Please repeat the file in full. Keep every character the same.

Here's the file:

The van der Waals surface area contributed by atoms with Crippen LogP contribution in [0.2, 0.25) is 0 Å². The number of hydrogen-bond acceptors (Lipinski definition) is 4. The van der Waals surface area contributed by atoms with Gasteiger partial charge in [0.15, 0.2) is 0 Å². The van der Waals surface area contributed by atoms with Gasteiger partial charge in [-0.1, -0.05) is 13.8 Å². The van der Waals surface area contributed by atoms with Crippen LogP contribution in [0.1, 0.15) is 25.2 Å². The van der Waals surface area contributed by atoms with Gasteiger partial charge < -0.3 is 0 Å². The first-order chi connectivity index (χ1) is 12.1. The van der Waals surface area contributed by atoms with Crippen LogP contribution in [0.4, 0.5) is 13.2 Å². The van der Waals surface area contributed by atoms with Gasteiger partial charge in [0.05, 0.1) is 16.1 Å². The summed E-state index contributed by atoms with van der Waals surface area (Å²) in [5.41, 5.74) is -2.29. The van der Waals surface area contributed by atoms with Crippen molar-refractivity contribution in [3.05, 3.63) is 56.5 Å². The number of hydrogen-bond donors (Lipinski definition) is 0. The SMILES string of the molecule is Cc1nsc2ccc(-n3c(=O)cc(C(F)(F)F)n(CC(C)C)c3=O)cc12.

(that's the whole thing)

The van der Waals surface area contributed by atoms with Crippen LogP contribution in [0.2, 0.25) is 0 Å². The number of hydrogen-bond acceptors (Lipinski definition) is 4. The van der Waals surface area contributed by atoms with Gasteiger partial charge in [0.15, 0.2) is 0 Å². The van der Waals surface area contributed by atoms with Gasteiger partial charge in [-0.1, -0.05) is 13.8 Å². The van der Waals surface area contributed by atoms with Crippen LogP contribution in [0.1, 0.15) is 25.2 Å². The van der Waals surface area contributed by atoms with Gasteiger partial charge < -0.3 is 0 Å². The first-order chi connectivity index (χ1) is 12.1. The van der Waals surface area contributed by atoms with Crippen LogP contribution in [0.4, 0.5) is 13.2 Å². The van der Waals surface area contributed by atoms with Gasteiger partial charge in [0.05, 0.1) is 16.1 Å². The summed E-state index contributed by atoms with van der Waals surface area (Å²) in [5.41, 5.74) is -2.29. The van der Waals surface area contributed by atoms with Crippen molar-refractivity contribution in [3.05, 3.63) is 56.5 Å². The number of hydrogen-bond donors (Lipinski definition) is 0. The SMILES string of the molecule is Cc1nsc2ccc(-n3c(=O)cc(C(F)(F)F)n(CC(C)C)c3=O)cc12.